In-Person, Remote, or Multi-Modal Test Delivery—Which One Is Right for You?

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When it comes to delivering a computer-based exam, there are several modalities to choose from, including in-person testing at a test center, in-person testing at an event-based setting, and remote testing paired with online proctoring. In this article, we focus on the two most common modalities—in-person delivery at a test center and remote testing—and a hybrid, or multi-modal, solution. Exam programs with a multi-modal test delivery solution administer exams both in test centers and remotely, giving test-takers the freedom to choose which option works best for them and administrators the flexibility to capitalize on the benefits of both modalities.

Continue reading to discover four factors to consider when choosing a test delivery method: security, accessibility, test-taker experience, and technology dependency.

Modality Considerations

It’s important to focus on your program’s priorities when weighing each modality’s strengths and weaknesses. Here are some considerations to keep in mind—though there are many more. Evaluating the pros and cons of each modality with your assessment solution vendor will help you choose the best option for your program.

Consideration #1: Security

Testing environment controls and security methods vary among test centers and remote proctoring solutions. Even so, each modality has its own strengths and weaknesses.

With in-person testing, there is more control over the physical testing environment of your exam. Live proctors not only monitor test-takers throughout the exam, they also oversee the check-in process, all bathroom and snack breaks, and the check-out process. This closed environment helps limit the possibility of test-takers using unpermitted resources that could provide them with an unfair advantage.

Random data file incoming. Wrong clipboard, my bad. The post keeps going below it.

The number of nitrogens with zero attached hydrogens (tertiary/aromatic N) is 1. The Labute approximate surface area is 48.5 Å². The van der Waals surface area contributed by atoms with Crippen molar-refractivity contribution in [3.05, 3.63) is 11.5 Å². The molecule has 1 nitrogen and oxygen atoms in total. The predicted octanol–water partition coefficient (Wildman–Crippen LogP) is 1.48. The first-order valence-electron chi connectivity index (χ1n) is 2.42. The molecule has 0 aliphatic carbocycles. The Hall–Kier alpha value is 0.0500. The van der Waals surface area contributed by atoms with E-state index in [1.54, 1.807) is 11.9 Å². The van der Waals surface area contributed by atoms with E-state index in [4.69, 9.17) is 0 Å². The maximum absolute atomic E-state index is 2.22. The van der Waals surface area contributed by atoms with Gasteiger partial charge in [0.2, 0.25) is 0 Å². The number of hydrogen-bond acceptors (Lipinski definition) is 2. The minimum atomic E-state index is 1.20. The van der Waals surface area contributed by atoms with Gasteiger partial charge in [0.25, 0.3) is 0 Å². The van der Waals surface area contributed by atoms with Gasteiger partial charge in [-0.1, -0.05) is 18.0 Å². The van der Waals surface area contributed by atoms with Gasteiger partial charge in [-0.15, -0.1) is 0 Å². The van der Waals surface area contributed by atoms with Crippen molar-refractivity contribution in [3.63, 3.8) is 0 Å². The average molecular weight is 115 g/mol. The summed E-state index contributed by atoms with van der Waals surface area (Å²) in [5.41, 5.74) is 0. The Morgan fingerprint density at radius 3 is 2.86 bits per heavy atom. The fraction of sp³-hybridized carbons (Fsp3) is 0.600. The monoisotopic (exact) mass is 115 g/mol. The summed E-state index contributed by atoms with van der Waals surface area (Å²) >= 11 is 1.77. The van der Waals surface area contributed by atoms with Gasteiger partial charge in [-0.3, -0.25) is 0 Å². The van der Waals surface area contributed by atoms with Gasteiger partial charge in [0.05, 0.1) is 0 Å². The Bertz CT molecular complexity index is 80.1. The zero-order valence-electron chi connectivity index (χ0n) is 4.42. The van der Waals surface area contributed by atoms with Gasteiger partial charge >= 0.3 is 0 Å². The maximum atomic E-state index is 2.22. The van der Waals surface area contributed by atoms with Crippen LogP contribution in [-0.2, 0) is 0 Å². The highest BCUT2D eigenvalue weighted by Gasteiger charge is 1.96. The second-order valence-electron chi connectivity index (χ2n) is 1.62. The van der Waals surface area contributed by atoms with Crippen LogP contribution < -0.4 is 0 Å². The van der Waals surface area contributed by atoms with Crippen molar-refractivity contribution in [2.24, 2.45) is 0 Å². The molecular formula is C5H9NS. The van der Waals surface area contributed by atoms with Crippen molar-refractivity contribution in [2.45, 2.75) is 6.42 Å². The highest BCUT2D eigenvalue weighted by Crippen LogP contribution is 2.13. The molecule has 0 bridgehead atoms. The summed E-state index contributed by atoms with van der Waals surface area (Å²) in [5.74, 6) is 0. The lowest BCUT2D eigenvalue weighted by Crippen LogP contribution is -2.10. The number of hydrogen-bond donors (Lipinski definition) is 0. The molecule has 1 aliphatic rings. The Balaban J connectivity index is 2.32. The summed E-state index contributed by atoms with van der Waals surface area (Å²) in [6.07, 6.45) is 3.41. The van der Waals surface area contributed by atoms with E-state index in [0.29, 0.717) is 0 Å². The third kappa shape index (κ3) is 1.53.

Remote testing, on the other hand, offers advantages that in-person proctoring doesn’t. Since online proctors are randomly assigned, there is less concern about collusion—or even bribery—affecting exam results. Additionally, many remote proctoring providers can supply more insight into individual test-taker sessions with recordings, chat logs, and other variables for review. This gives administrators more information for a possible investigation if there is a question of exam integrity.

One more benefit to remote testing is that administrators can scale their security measures up or down depending on the stakes of the exam, employing a higher level of security for high-stakes tests and a lower level for low-stakes tests.

Whether your exam is delivered in person or remotely, upholding exam security requires constant evaluation. But with a multi-modal test delivery solution, administrators have more options to pivot and overcome security threats as they’re uncovered. For example, if a program sees an increased rate of proctor collusion or bribery at specific test centers, it may need to quickly limit its use of those test centers and require test-takers in that area to use remote proctoring instead. A multi-modal system allows for that flexibility.